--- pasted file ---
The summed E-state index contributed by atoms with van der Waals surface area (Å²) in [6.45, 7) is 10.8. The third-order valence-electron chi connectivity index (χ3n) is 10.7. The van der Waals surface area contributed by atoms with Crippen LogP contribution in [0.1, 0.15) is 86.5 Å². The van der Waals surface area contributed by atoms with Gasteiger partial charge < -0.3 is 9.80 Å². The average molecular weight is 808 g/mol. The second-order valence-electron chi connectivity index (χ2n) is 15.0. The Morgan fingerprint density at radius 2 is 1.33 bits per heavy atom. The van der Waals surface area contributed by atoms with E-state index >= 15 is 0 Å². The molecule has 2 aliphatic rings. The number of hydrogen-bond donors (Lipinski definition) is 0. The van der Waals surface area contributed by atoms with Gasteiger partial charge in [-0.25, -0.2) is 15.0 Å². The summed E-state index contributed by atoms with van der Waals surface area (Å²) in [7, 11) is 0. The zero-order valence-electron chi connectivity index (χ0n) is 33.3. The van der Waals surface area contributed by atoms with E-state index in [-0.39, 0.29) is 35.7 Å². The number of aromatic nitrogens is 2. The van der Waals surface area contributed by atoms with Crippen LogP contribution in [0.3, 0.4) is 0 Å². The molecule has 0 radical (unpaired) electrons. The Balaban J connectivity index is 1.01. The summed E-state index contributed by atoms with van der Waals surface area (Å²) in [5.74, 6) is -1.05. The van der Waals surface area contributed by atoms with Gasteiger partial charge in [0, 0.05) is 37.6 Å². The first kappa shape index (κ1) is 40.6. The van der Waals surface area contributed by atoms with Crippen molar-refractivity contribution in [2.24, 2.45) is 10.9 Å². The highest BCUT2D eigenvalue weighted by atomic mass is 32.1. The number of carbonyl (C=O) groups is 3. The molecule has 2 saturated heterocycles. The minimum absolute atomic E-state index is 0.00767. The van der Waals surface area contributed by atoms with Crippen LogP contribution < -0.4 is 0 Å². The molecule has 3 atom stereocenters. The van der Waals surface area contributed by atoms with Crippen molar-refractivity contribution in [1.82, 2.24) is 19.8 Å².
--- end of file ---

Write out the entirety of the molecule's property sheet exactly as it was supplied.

The summed E-state index contributed by atoms with van der Waals surface area (Å²) in [6.45, 7) is 10.8. The third-order valence-electron chi connectivity index (χ3n) is 10.7. The van der Waals surface area contributed by atoms with Crippen LogP contribution in [0.1, 0.15) is 86.5 Å². The van der Waals surface area contributed by atoms with Gasteiger partial charge < -0.3 is 9.80 Å². The average molecular weight is 808 g/mol. The second-order valence-electron chi connectivity index (χ2n) is 15.0. The Morgan fingerprint density at radius 2 is 1.33 bits per heavy atom. The van der Waals surface area contributed by atoms with E-state index >= 15 is 0 Å². The molecule has 2 aliphatic rings. The number of hydrogen-bond donors (Lipinski definition) is 0. The van der Waals surface area contributed by atoms with Gasteiger partial charge in [-0.25, -0.2) is 15.0 Å². The summed E-state index contributed by atoms with van der Waals surface area (Å²) in [7, 11) is 0. The zero-order valence-electron chi connectivity index (χ0n) is 33.3. The van der Waals surface area contributed by atoms with E-state index in [-0.39, 0.29) is 35.7 Å². The number of aromatic nitrogens is 2. The van der Waals surface area contributed by atoms with Crippen LogP contribution in [0.3, 0.4) is 0 Å². The molecule has 0 radical (unpaired) electrons. The Balaban J connectivity index is 1.01. The summed E-state index contributed by atoms with van der Waals surface area (Å²) in [5.74, 6) is -1.05. The van der Waals surface area contributed by atoms with Gasteiger partial charge in [0, 0.05) is 37.6 Å². The first kappa shape index (κ1) is 40.6. The van der Waals surface area contributed by atoms with Crippen molar-refractivity contribution in [2.24, 2.45) is 10.9 Å². The highest BCUT2D eigenvalue weighted by atomic mass is 32.1. The number of carbonyl (C=O) groups is 3. The molecule has 2 saturated heterocycles. The minimum absolute atomic E-state index is 0.00767. The van der Waals surface area contributed by atoms with Crippen LogP contribution < -0.4 is 0 Å². The molecule has 3 atom stereocenters. The van der Waals surface area contributed by atoms with Crippen molar-refractivity contribution in [1.82, 2.24) is 19.8 Å².